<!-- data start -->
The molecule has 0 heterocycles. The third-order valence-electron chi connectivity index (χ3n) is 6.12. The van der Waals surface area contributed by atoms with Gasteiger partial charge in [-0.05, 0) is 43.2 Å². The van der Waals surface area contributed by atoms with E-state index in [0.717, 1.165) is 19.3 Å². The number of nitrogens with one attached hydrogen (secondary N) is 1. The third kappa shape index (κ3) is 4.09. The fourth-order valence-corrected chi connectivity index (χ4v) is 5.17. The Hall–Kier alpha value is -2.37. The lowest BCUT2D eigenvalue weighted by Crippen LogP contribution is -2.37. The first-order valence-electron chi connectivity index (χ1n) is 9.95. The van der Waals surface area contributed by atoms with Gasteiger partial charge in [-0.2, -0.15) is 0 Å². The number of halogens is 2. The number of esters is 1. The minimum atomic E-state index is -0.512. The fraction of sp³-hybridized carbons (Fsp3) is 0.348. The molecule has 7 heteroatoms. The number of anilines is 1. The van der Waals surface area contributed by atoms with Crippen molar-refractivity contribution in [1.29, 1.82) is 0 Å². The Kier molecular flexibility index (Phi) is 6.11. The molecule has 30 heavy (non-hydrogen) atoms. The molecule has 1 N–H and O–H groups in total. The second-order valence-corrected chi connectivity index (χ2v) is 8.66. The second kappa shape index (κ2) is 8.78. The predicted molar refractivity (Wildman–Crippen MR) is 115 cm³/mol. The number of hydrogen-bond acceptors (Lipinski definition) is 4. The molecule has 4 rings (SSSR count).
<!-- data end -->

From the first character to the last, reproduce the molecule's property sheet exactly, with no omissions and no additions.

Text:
The molecule has 0 heterocycles. The third-order valence-electron chi connectivity index (χ3n) is 6.12. The van der Waals surface area contributed by atoms with Gasteiger partial charge in [-0.05, 0) is 43.2 Å². The van der Waals surface area contributed by atoms with E-state index in [0.717, 1.165) is 19.3 Å². The number of nitrogens with one attached hydrogen (secondary N) is 1. The third kappa shape index (κ3) is 4.09. The fourth-order valence-corrected chi connectivity index (χ4v) is 5.17. The Hall–Kier alpha value is -2.37. The lowest BCUT2D eigenvalue weighted by Crippen LogP contribution is -2.37. The first-order valence-electron chi connectivity index (χ1n) is 9.95. The van der Waals surface area contributed by atoms with Gasteiger partial charge in [-0.2, -0.15) is 0 Å². The number of halogens is 2. The number of esters is 1. The minimum atomic E-state index is -0.512. The fraction of sp³-hybridized carbons (Fsp3) is 0.348. The molecule has 7 heteroatoms. The number of anilines is 1. The van der Waals surface area contributed by atoms with Crippen molar-refractivity contribution in [1.29, 1.82) is 0 Å². The Kier molecular flexibility index (Phi) is 6.11. The molecule has 30 heavy (non-hydrogen) atoms. The molecule has 1 N–H and O–H groups in total. The second-order valence-corrected chi connectivity index (χ2v) is 8.66. The second kappa shape index (κ2) is 8.78. The predicted molar refractivity (Wildman–Crippen MR) is 115 cm³/mol. The number of hydrogen-bond acceptors (Lipinski definition) is 4. The molecule has 4 rings (SSSR count).